The Untold Truth Of Violent Femmes

The Violent Femmes have released a total of 10 studio albums, but no one's going to blame you for only being able to name one. (They've also put out five live albums and four compilations.) The self-titled album, Violent Femmes, includes all the classic tracks dripping with male teenage angst: "Blister in the Sun," "Kiss Off," "Please Don't Go," "Gone Daddy Gone," and more. The band has definitely gone through its ups and downs over the decades, even letting a Wendy's commercial come between them (which we'll get into later), but they're currently back together, having released their latest album, Hotel Last Resort, in July 2019.

According to The Vogue magazine, the band was founded in Milwaukee, Wisconsin, in 1980. The original lineup included Victor DeLorenzo on the drums, Brian Ritchie on bass, and Gordon Gano on vocals and guitar. It described their music as "an innovative combination of American folk music and punk rock" with lyrics that mixed "common adolescent themes like yearning for love, sex and affection with explorations of sin, death, and the hope of salvation."

DeLorenzo and the guys started out gigging in coffee shops and busking on street corners, and they got their lucky break — or what should have been their break — while playing out in front of Milwaukee's historic Oriental Theater one August afternoon.

The Violent Femmes were "discovered" by The Pretenders

According to Spin, the Violent Femmes' "big break" was all about being at the right place at the right time. While they were still a trio of nobodies, they set up shop outside the Oriental Theater on August 23, 1981, in hopes of busking a few bucks off the people in line to see The Pretenders later that night. They actually nabbed the attention of Pretenders guitarist James Honeyman-Scott, however, and lead singer Chrissie Hynde asked them to open. From there it was a straight shot to the top of the charts, right?

Not really. Gano told Spin that it was more fun anecdote than catapult ride to stardom. "It's a true story, but it wasn't a break," he said. "It was a tremendous experience, but it didn't lead to going on tour, getting any more gigs, getting hooked up in the industry, getting a record contract — none of that. But then later, when we were on tour and had a record out ... it was a fun thing to talk about, even though it didn't directly lead to that."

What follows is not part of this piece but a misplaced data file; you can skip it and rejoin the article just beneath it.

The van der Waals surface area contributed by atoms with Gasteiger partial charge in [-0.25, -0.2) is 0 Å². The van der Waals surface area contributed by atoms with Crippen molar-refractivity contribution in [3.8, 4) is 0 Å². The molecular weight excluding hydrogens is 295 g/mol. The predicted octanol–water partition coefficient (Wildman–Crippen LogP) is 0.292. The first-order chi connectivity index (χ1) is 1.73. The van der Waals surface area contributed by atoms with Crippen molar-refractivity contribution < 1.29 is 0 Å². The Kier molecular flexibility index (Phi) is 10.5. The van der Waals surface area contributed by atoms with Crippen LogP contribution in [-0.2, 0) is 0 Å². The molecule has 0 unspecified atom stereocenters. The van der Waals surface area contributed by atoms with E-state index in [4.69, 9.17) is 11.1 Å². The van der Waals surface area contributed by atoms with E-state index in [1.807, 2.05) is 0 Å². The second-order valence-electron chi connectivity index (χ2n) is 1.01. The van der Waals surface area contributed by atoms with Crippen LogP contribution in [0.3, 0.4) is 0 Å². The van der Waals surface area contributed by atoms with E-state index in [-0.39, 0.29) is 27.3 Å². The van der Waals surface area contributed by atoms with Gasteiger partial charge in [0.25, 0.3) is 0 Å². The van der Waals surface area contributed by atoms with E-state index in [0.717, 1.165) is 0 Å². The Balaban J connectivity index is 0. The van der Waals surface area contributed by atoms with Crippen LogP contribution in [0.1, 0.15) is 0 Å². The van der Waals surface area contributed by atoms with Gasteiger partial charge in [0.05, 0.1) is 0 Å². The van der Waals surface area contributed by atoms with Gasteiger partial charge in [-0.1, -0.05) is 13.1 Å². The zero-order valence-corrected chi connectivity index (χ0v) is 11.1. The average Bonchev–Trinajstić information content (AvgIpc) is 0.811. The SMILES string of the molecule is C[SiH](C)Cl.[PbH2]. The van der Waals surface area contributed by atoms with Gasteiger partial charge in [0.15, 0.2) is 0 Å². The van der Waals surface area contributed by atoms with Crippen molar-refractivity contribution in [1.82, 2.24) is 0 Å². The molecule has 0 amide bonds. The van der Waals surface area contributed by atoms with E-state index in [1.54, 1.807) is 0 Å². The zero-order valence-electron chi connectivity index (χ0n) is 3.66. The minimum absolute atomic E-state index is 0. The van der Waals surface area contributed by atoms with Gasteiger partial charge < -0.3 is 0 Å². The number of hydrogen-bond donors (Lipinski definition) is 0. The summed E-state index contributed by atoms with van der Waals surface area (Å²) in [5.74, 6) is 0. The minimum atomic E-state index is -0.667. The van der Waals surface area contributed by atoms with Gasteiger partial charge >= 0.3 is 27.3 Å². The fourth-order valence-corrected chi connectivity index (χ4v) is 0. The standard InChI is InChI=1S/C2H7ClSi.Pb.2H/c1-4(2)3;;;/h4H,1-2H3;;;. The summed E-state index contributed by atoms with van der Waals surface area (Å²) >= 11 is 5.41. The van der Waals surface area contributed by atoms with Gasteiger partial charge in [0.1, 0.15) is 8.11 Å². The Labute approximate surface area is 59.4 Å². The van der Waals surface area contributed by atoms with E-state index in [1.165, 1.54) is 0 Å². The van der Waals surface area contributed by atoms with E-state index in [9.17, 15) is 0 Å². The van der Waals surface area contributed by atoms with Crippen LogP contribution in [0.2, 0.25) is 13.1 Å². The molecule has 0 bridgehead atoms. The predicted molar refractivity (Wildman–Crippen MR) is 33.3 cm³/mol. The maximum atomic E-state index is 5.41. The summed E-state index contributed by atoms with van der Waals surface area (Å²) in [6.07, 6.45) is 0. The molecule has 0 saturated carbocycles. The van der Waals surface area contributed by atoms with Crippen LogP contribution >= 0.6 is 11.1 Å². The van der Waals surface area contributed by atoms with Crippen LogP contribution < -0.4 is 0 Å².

Ritchie said that they had to play out in the streets "because no one wanted us to play in the clubs." The Pretenders helped them realize the value of their music. It was inspiring "that these great international touring musicians recognized that we were interesting, whereas the people in Milwaukee thought we were losers."

The Wendy's commercial that broke up the band

In what Variety called "a buzz-kill for the band's fan base," Gano sold the rights to "Blister in the Sun" to Wendy's, which used the song in a 2007 commercial for fish sandwiches. The move did not sit well with Ritchie. Having argued with Gano over song rights for years, he'd had enough and decided to take the singer to court. The suit cited one very disappointed fan who posted a dejected comment online: "My ears perked up. Then my jaw dropped. Then my heart sank." According to Song Facts, Ritchie said, "I don't like having my sound misappropriated to sell harmful products, such as fast food ... that's not why we made the music. It should not be hijacked."

For his part, Gano told Variety that the lawsuit was "a complete surprise." The band had just wrapped up a "really, really good tour" in South Africa, and they were "playing better than ever." The dispute would lead to the breakup of the band, but not a lasting one. They got back together in 2013 to play the Coachella Music Festival, giving the fans what The LA Times called "perhaps the most articulate depiction of young male desire that any band could conjure for a twentysomething male." Even after years of infighting and a trip to federal court, the Violent Femmes still have what brought them together in the first place.